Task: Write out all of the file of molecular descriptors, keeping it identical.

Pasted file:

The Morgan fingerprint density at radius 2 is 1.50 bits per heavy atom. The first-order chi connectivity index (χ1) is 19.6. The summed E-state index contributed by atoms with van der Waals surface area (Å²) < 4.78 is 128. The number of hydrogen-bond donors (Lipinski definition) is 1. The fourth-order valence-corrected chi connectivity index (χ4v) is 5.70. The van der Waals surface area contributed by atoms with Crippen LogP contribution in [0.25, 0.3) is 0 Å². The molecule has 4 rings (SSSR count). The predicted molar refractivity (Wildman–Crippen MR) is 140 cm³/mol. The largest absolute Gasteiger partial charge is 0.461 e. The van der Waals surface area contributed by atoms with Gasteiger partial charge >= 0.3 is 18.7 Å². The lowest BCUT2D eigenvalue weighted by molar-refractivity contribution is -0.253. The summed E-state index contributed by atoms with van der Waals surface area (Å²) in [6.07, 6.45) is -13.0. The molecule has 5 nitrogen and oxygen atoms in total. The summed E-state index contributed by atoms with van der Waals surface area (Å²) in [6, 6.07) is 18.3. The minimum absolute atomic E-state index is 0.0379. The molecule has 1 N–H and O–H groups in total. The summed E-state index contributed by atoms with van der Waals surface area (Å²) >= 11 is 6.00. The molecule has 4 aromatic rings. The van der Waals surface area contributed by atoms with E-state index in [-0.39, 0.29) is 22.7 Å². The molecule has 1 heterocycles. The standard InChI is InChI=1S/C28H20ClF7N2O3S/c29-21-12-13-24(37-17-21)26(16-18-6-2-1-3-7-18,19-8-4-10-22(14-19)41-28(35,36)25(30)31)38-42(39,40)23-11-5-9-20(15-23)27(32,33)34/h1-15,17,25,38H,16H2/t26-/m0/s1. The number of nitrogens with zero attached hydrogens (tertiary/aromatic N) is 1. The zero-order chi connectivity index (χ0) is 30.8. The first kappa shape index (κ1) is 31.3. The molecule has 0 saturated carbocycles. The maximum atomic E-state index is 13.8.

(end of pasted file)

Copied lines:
The Morgan fingerprint density at radius 2 is 1.50 bits per heavy atom. The first-order chi connectivity index (χ1) is 19.6. The summed E-state index contributed by atoms with van der Waals surface area (Å²) < 4.78 is 128. The number of hydrogen-bond donors (Lipinski definition) is 1. The fourth-order valence-corrected chi connectivity index (χ4v) is 5.70. The van der Waals surface area contributed by atoms with Crippen LogP contribution in [0.25, 0.3) is 0 Å². The molecule has 4 rings (SSSR count). The predicted molar refractivity (Wildman–Crippen MR) is 140 cm³/mol. The largest absolute Gasteiger partial charge is 0.461 e. The van der Waals surface area contributed by atoms with Gasteiger partial charge >= 0.3 is 18.7 Å². The lowest BCUT2D eigenvalue weighted by molar-refractivity contribution is -0.253. The summed E-state index contributed by atoms with van der Waals surface area (Å²) in [6.07, 6.45) is -13.0. The molecule has 5 nitrogen and oxygen atoms in total. The summed E-state index contributed by atoms with van der Waals surface area (Å²) in [6, 6.07) is 18.3. The minimum absolute atomic E-state index is 0.0379. The molecule has 1 N–H and O–H groups in total. The summed E-state index contributed by atoms with van der Waals surface area (Å²) >= 11 is 6.00. The molecule has 4 aromatic rings. The van der Waals surface area contributed by atoms with E-state index in [-0.39, 0.29) is 22.7 Å². The molecule has 1 heterocycles. The standard InChI is InChI=1S/C28H20ClF7N2O3S/c29-21-12-13-24(37-17-21)26(16-18-6-2-1-3-7-18,19-8-4-10-22(14-19)41-28(35,36)25(30)31)38-42(39,40)23-11-5-9-20(15-23)27(32,33)34/h1-15,17,25,38H,16H2/t26-/m0/s1. The number of nitrogens with zero attached hydrogens (tertiary/aromatic N) is 1. The zero-order chi connectivity index (χ0) is 30.8. The first kappa shape index (κ1) is 31.3. The molecule has 0 saturated carbocycles. The maximum atomic E-state index is 13.8.